The bigger question is whether the ROI will hold up for bigger efforts, he said, justifying budgets similar to what consumer-package-goods brands spend on TV and magazines. Digital is "incredibly efficient, because the cost per thousand is low," he said. "But it's just not moving a lot of volume yet. And, of course, what you always grapple with is if they suddenly went [from $1 million] to $10 million in digital, would the return stay where it is? In my heart of hearts, I think the answer is no."

But it's also a question he said no CPG brand appears to have tried to answer yet.

NYT offers ideas for what readers might be persuaded to pay for online

  • Branding - can the NYT become a global brand?
  • Solving a problem - Filtered water, shifted TV viewing, luggage handling, and legal music download solves problems. What problem does subscription news solve?

Posted by Emma Heald on April 9, 2009 at 9:54 AM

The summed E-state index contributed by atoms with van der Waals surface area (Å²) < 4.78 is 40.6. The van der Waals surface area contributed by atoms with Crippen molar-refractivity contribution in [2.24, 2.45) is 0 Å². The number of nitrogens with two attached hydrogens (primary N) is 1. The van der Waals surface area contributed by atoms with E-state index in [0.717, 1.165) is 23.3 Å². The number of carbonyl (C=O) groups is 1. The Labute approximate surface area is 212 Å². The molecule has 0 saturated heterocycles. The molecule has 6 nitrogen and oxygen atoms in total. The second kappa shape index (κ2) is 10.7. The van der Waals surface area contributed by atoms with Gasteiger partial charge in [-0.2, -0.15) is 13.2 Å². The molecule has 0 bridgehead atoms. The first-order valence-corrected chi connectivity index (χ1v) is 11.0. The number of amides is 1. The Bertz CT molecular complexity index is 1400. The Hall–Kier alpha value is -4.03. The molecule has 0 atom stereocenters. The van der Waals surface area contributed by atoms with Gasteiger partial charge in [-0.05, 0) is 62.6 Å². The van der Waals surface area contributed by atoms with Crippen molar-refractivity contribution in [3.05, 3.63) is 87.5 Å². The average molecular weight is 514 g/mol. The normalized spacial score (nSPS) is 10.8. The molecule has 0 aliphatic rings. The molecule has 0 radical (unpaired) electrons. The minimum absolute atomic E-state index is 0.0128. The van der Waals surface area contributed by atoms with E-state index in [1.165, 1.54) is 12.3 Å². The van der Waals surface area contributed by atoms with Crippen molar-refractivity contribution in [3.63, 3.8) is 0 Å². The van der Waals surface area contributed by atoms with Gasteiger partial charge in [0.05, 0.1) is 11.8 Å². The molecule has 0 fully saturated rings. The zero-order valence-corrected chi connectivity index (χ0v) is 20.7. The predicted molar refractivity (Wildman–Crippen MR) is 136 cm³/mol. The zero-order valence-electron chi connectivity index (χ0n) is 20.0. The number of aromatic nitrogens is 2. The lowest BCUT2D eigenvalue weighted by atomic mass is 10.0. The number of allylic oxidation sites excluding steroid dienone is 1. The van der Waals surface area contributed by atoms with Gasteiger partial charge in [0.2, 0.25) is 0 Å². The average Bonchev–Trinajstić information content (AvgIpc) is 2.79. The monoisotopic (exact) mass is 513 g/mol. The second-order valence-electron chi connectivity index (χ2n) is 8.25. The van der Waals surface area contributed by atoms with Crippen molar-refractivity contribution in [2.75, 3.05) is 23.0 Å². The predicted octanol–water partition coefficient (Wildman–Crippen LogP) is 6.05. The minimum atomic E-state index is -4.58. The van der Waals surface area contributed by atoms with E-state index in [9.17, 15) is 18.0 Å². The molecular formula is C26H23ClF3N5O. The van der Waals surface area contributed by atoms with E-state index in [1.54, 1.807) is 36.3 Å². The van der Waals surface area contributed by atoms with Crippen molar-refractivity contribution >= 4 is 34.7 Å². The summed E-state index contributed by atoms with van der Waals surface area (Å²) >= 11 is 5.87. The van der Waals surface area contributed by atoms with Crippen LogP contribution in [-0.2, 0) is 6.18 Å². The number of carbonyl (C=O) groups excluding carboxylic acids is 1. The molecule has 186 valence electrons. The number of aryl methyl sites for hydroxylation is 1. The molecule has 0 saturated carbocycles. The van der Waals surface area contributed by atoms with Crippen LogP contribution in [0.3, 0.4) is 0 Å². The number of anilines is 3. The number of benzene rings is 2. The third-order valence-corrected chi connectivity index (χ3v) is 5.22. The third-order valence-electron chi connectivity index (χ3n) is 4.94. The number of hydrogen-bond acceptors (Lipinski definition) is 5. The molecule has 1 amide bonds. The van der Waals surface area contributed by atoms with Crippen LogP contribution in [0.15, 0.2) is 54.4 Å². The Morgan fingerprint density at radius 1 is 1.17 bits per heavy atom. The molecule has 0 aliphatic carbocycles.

In light of recent debate over whether paid online content has the potential to save the newspaper industry amidst falling ad revenue, New York Times journalists Richard Perez-Pena and Tim Arango posed the million-dollar question: how do you get consumers to pay for something they have grown used to getting for free? They cited several examples from industries that have pulled it off: Coca-Cola successfully sells filtered tap water under the name Dasani, people subscribe to premium television services such as TiVo, airlines have introduced charges for luggage and meals, and iTunes has got at least some people to pay for music. 

So what can newspapers learn from this? "All of these success stories offered the consumer something extra, even if it was just convenience," is the conclusion the NYT has come to. And indeed, the journalists point out, news organisations have been trying to persuade their readers that they can provide something more valuable than an aggregator or blog, by adding features such as e-mail alert services, high quality video or discussion forums. 
However in most cases, all these features have been added free. According to Eric J. Johnson, a professor at Columbia Business School, this is not the way to go. "Before you add something to your site, you should say that if consumers really want it, that should be part of a package that you could charge for," he said. If the readers feel they are getting something extra on top of what they had received free, they should be more willing to pay.